British Prime Minister Boris Johnson has effectively closed down the UK, ordering pubs, restaurants, theatres, cinemas and gyms to shut their doors as his government vowed to cover workers' wages.
As the coronavirus outbreak sweeps across the world, governments, companies and investors are grappling with the biggest public health crisis since the 1918 influenza pandemic.
Johnson said he understood just how wrenching it was to take away the ancient rights of the British people to go to the pub, but it was absolutely essential to slow the spread of the coronavirus.
"I do accept that what we're doing is extraordinary: we're taking away the ancient, inalienable right of free-born people of the United Kingdom to go to the pub, and I can understand how people feel about that," Johnson said on Friday.
"It's a huge wrench to do that, everybody understands that.
"It's heartbreaking to think of the businesses that will face difficulties as a result of the measures this country has had to take."
The UK so far has 3983 confirmed cases of coronavirus, after 66,976 people were tested, though the government's scientists say it is raging across London, partly as some people are not obeying government advice to isolate.
At total of 177 people with the virus have died so far.
Johnson's finance minister Rishi Sunak launched a gigantic stimulus package to stabilise Britain's virus-hit economy on Friday, including the government paying the wages of workers up and down the country.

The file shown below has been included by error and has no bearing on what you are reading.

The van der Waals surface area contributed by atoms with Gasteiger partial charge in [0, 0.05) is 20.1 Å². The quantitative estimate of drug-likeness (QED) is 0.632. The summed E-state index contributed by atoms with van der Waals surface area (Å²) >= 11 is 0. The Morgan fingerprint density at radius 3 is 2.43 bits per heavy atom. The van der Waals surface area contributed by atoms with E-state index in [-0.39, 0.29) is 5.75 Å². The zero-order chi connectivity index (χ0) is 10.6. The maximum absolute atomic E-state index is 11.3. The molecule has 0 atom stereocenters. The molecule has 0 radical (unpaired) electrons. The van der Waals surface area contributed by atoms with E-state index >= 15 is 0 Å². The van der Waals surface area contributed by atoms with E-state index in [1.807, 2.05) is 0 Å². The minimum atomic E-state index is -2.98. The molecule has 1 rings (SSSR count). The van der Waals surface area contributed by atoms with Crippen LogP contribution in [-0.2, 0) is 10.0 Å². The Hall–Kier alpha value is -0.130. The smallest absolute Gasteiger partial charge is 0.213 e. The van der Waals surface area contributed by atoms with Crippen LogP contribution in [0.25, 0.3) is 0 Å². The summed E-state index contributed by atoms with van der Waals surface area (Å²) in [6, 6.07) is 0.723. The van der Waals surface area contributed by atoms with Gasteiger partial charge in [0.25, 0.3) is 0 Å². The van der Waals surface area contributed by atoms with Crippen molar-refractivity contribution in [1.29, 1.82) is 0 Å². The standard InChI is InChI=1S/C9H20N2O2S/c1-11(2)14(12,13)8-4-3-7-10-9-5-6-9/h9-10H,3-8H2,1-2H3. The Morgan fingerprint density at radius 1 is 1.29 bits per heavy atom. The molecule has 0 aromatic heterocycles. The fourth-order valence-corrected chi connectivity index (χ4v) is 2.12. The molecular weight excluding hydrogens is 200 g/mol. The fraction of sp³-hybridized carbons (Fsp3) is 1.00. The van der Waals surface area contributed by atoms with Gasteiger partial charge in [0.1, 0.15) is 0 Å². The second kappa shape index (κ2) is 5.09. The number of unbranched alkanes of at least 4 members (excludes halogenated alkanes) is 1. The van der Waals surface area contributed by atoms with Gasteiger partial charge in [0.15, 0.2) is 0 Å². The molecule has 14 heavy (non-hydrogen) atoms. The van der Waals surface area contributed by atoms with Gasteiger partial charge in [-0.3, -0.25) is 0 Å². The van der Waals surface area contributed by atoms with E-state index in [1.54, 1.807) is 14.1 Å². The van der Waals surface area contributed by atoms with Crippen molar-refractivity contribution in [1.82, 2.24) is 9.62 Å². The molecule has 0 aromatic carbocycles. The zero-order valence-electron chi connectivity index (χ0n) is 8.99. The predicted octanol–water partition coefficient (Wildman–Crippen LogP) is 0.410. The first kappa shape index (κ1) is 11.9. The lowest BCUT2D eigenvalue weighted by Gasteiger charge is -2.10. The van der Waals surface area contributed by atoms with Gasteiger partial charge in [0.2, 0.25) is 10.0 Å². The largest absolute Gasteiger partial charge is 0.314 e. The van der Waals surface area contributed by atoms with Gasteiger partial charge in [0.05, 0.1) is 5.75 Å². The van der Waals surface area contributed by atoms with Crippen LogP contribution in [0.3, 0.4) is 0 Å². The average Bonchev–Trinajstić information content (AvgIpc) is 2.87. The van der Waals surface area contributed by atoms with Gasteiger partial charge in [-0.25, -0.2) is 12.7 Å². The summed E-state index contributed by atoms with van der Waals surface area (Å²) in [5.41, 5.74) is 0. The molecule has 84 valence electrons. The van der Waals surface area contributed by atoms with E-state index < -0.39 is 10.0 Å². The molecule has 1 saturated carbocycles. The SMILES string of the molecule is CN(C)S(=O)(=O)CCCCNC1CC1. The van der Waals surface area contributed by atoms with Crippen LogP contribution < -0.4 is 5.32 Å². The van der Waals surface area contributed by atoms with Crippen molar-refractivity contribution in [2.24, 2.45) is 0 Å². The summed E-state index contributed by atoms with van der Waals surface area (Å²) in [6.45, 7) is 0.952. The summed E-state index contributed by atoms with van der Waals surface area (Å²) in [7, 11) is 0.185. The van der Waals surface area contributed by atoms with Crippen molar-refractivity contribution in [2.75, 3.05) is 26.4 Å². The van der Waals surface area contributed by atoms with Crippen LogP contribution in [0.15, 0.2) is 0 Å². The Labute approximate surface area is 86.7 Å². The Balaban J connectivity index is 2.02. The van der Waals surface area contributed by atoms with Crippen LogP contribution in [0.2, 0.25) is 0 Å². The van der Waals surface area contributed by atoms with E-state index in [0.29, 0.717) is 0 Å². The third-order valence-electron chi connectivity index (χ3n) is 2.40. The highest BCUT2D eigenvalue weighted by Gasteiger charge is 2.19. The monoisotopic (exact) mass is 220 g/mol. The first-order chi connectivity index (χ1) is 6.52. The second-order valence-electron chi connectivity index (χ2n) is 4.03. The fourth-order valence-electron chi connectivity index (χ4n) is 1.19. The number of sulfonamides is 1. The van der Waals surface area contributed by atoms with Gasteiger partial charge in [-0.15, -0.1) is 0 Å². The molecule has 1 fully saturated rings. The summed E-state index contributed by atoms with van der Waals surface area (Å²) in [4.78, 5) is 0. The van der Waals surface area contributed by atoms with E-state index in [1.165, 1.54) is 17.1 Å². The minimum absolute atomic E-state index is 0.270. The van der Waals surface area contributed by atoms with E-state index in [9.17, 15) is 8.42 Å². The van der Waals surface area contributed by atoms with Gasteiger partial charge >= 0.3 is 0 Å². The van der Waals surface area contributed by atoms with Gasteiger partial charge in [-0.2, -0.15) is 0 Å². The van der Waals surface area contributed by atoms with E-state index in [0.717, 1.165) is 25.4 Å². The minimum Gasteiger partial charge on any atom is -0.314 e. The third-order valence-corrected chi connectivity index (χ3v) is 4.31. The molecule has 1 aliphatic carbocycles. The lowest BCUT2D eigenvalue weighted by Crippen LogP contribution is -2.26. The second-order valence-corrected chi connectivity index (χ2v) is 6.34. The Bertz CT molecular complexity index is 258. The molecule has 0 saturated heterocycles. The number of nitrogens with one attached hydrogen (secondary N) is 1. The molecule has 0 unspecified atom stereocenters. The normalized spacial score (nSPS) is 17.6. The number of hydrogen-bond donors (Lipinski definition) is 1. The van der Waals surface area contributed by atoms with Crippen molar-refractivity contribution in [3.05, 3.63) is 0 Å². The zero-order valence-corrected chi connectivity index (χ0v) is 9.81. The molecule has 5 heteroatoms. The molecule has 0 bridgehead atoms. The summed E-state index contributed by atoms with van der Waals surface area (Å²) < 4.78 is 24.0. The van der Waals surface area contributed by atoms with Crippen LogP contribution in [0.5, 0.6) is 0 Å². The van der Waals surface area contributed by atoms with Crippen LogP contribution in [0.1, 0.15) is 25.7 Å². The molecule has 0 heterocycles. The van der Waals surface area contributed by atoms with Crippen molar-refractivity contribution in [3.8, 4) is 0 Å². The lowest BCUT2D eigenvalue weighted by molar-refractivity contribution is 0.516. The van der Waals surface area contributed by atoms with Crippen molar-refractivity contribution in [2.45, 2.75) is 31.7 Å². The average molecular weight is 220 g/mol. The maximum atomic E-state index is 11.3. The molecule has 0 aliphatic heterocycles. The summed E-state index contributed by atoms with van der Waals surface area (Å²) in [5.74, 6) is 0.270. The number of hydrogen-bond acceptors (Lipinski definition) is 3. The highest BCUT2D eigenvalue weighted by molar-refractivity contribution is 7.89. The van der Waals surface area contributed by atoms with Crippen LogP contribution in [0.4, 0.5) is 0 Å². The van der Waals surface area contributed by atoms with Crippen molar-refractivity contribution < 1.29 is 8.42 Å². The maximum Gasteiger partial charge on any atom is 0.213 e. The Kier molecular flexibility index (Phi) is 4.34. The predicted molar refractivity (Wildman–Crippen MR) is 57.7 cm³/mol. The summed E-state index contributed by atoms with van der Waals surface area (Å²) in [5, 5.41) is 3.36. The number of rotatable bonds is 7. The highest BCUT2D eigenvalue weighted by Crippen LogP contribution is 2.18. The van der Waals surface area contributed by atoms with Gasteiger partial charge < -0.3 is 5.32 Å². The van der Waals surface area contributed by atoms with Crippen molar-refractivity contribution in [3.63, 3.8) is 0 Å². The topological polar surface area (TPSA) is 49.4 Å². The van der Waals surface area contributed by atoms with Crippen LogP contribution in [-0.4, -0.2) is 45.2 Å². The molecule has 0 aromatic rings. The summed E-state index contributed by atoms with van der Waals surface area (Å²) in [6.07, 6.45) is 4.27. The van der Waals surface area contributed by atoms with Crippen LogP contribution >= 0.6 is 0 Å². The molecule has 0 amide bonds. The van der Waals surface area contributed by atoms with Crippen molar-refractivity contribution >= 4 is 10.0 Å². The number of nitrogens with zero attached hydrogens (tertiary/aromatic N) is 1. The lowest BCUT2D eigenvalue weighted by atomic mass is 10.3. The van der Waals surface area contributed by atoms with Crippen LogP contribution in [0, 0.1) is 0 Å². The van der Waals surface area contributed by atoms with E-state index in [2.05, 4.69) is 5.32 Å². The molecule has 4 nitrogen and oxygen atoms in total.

"Today I can announce that for the first time in our history the government is going to step in and pay people's wages," Sunak said.
Sunak, who announced a series of other measures earlier this week to help companies, said the government would give grants to cover 80 per cent of workers' salaries - up to a value of STG2500 ($A5010) a month each - if businesses kept them on staff.
Sunak also said businesses would be allowed to hold on to STG30 billion ($A60 billion) of value-added tax, which they would normally pass on to tax authorities over the next three months, in order to help their cash flow.
"That is a direct injection of over 30 billion pounds of cash to businesses, equivalent to 1.5 per cent of GDP," he said at a news conference.
Sunak said there would be no financial limit to the size of the plan and the grant system for helping meet the wages of workers would be up and running by the end of April.
Australian Associated Press